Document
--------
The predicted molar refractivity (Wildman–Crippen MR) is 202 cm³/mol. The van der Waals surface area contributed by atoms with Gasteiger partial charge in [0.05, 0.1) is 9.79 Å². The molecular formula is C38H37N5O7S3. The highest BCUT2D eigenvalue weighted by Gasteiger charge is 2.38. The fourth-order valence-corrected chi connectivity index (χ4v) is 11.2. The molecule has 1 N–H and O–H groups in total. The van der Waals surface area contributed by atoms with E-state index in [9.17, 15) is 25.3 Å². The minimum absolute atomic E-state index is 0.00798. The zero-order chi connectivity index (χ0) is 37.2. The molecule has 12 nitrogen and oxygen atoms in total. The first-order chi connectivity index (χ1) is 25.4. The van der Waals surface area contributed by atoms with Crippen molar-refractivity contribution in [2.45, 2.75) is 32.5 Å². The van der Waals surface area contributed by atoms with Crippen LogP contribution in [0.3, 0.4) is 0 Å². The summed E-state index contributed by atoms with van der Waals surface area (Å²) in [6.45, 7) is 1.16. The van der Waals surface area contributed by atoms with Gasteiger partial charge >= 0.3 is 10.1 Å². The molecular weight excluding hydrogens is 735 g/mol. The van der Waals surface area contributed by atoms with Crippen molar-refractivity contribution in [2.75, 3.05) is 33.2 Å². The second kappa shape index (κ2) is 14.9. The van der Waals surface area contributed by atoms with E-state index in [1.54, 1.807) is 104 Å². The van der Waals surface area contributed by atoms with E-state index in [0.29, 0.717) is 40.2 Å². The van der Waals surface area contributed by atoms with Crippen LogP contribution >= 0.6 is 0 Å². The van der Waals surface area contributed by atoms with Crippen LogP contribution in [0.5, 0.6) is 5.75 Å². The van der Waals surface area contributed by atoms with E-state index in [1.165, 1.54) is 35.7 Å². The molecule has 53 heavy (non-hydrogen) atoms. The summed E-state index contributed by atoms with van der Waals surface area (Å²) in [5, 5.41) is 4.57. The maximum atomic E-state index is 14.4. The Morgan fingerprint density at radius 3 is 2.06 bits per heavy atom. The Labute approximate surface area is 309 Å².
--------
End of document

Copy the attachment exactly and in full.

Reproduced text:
The predicted molar refractivity (Wildman–Crippen MR) is 202 cm³/mol. The van der Waals surface area contributed by atoms with Gasteiger partial charge in [0.05, 0.1) is 9.79 Å². The molecular formula is C38H37N5O7S3. The highest BCUT2D eigenvalue weighted by Gasteiger charge is 2.38. The fourth-order valence-corrected chi connectivity index (χ4v) is 11.2. The molecule has 1 N–H and O–H groups in total. The van der Waals surface area contributed by atoms with E-state index in [9.17, 15) is 25.3 Å². The minimum absolute atomic E-state index is 0.00798. The zero-order chi connectivity index (χ0) is 37.2. The molecule has 12 nitrogen and oxygen atoms in total. The first-order chi connectivity index (χ1) is 25.4. The van der Waals surface area contributed by atoms with Crippen molar-refractivity contribution in [2.45, 2.75) is 32.5 Å². The van der Waals surface area contributed by atoms with Crippen LogP contribution in [0.3, 0.4) is 0 Å². The summed E-state index contributed by atoms with van der Waals surface area (Å²) in [6.45, 7) is 1.16. The van der Waals surface area contributed by atoms with Gasteiger partial charge >= 0.3 is 10.1 Å². The molecular weight excluding hydrogens is 735 g/mol. The van der Waals surface area contributed by atoms with Crippen molar-refractivity contribution in [2.75, 3.05) is 33.2 Å². The second kappa shape index (κ2) is 14.9. The van der Waals surface area contributed by atoms with E-state index in [1.54, 1.807) is 104 Å². The van der Waals surface area contributed by atoms with E-state index in [0.29, 0.717) is 40.2 Å². The van der Waals surface area contributed by atoms with Crippen LogP contribution >= 0.6 is 0 Å². The van der Waals surface area contributed by atoms with Crippen LogP contribution in [0.5, 0.6) is 5.75 Å². The van der Waals surface area contributed by atoms with E-state index in [1.165, 1.54) is 35.7 Å². The molecule has 53 heavy (non-hydrogen) atoms. The summed E-state index contributed by atoms with van der Waals surface area (Å²) in [5, 5.41) is 4.57. The maximum atomic E-state index is 14.4. The Morgan fingerprint density at radius 3 is 2.06 bits per heavy atom. The Labute approximate surface area is 309 Å².